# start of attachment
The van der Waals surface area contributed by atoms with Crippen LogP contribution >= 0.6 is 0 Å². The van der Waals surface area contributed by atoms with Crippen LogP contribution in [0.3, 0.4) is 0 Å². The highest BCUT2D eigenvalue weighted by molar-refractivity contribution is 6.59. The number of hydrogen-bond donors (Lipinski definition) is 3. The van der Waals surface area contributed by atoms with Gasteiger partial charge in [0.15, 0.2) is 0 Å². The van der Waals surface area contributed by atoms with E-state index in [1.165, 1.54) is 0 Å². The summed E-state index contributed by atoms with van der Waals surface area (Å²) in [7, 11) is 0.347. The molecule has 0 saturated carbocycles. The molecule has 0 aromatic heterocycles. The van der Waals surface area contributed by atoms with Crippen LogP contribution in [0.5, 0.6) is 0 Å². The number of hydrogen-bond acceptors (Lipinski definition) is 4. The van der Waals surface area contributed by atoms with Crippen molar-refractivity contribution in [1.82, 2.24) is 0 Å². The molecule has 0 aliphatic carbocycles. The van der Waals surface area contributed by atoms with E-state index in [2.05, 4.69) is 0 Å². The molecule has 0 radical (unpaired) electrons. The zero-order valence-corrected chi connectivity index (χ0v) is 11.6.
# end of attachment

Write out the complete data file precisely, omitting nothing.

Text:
The van der Waals surface area contributed by atoms with Crippen LogP contribution >= 0.6 is 0 Å². The van der Waals surface area contributed by atoms with Crippen LogP contribution in [0.3, 0.4) is 0 Å². The highest BCUT2D eigenvalue weighted by molar-refractivity contribution is 6.59. The number of hydrogen-bond donors (Lipinski definition) is 3. The van der Waals surface area contributed by atoms with Gasteiger partial charge in [0.15, 0.2) is 0 Å². The van der Waals surface area contributed by atoms with E-state index in [1.165, 1.54) is 0 Å². The summed E-state index contributed by atoms with van der Waals surface area (Å²) in [7, 11) is 0.347. The molecule has 0 saturated carbocycles. The molecule has 0 aromatic heterocycles. The van der Waals surface area contributed by atoms with Crippen LogP contribution in [0.5, 0.6) is 0 Å². The number of hydrogen-bond acceptors (Lipinski definition) is 4. The van der Waals surface area contributed by atoms with Crippen molar-refractivity contribution in [1.82, 2.24) is 0 Å². The molecule has 0 aliphatic carbocycles. The van der Waals surface area contributed by atoms with E-state index in [2.05, 4.69) is 0 Å². The molecule has 0 radical (unpaired) electrons. The zero-order valence-corrected chi connectivity index (χ0v) is 11.6.